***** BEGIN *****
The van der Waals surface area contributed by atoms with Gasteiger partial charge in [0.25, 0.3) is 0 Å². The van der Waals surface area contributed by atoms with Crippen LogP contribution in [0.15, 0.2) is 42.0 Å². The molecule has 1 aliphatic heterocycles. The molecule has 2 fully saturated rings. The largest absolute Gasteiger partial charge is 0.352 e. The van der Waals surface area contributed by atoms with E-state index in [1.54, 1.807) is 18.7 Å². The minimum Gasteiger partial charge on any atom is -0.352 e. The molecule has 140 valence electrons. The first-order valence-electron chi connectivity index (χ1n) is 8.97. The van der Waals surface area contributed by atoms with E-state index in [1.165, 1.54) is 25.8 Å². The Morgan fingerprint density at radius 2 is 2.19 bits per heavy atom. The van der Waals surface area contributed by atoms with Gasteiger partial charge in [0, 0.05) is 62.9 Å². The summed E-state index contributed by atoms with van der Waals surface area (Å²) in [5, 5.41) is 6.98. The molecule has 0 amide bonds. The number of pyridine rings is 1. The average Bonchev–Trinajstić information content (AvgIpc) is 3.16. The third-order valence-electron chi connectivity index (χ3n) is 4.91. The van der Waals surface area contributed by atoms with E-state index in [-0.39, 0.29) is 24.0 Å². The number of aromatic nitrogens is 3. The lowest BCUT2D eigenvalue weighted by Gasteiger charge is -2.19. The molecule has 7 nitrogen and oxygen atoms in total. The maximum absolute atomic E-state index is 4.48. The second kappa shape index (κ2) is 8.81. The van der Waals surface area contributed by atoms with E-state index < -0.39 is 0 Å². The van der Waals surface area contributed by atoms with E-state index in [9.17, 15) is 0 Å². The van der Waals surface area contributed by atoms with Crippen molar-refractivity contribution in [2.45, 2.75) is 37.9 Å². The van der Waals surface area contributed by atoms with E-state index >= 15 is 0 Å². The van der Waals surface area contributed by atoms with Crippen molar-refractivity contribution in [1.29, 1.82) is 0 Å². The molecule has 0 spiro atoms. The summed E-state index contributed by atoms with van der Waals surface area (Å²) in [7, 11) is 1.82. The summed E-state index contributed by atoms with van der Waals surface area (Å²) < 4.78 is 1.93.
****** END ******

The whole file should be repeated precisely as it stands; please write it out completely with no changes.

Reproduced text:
The van der Waals surface area contributed by atoms with Gasteiger partial charge in [0.25, 0.3) is 0 Å². The van der Waals surface area contributed by atoms with Crippen LogP contribution in [0.15, 0.2) is 42.0 Å². The molecule has 1 aliphatic heterocycles. The molecule has 2 fully saturated rings. The largest absolute Gasteiger partial charge is 0.352 e. The van der Waals surface area contributed by atoms with E-state index in [1.54, 1.807) is 18.7 Å². The minimum Gasteiger partial charge on any atom is -0.352 e. The molecule has 140 valence electrons. The first-order valence-electron chi connectivity index (χ1n) is 8.97. The van der Waals surface area contributed by atoms with E-state index in [1.165, 1.54) is 25.8 Å². The Morgan fingerprint density at radius 2 is 2.19 bits per heavy atom. The van der Waals surface area contributed by atoms with Gasteiger partial charge in [0, 0.05) is 62.9 Å². The summed E-state index contributed by atoms with van der Waals surface area (Å²) in [5, 5.41) is 6.98. The molecule has 0 amide bonds. The number of pyridine rings is 1. The average Bonchev–Trinajstić information content (AvgIpc) is 3.16. The third-order valence-electron chi connectivity index (χ3n) is 4.91. The van der Waals surface area contributed by atoms with E-state index in [-0.39, 0.29) is 24.0 Å². The number of aromatic nitrogens is 3. The lowest BCUT2D eigenvalue weighted by Gasteiger charge is -2.19. The molecule has 7 nitrogen and oxygen atoms in total. The maximum absolute atomic E-state index is 4.48. The second kappa shape index (κ2) is 8.81. The van der Waals surface area contributed by atoms with E-state index < -0.39 is 0 Å². The van der Waals surface area contributed by atoms with E-state index in [9.17, 15) is 0 Å². The van der Waals surface area contributed by atoms with Crippen molar-refractivity contribution in [2.45, 2.75) is 37.9 Å². The van der Waals surface area contributed by atoms with E-state index >= 15 is 0 Å². The van der Waals surface area contributed by atoms with Crippen molar-refractivity contribution in [1.29, 1.82) is 0 Å². The molecule has 0 spiro atoms. The summed E-state index contributed by atoms with van der Waals surface area (Å²) in [7, 11) is 1.82. The summed E-state index contributed by atoms with van der Waals surface area (Å²) < 4.78 is 1.93.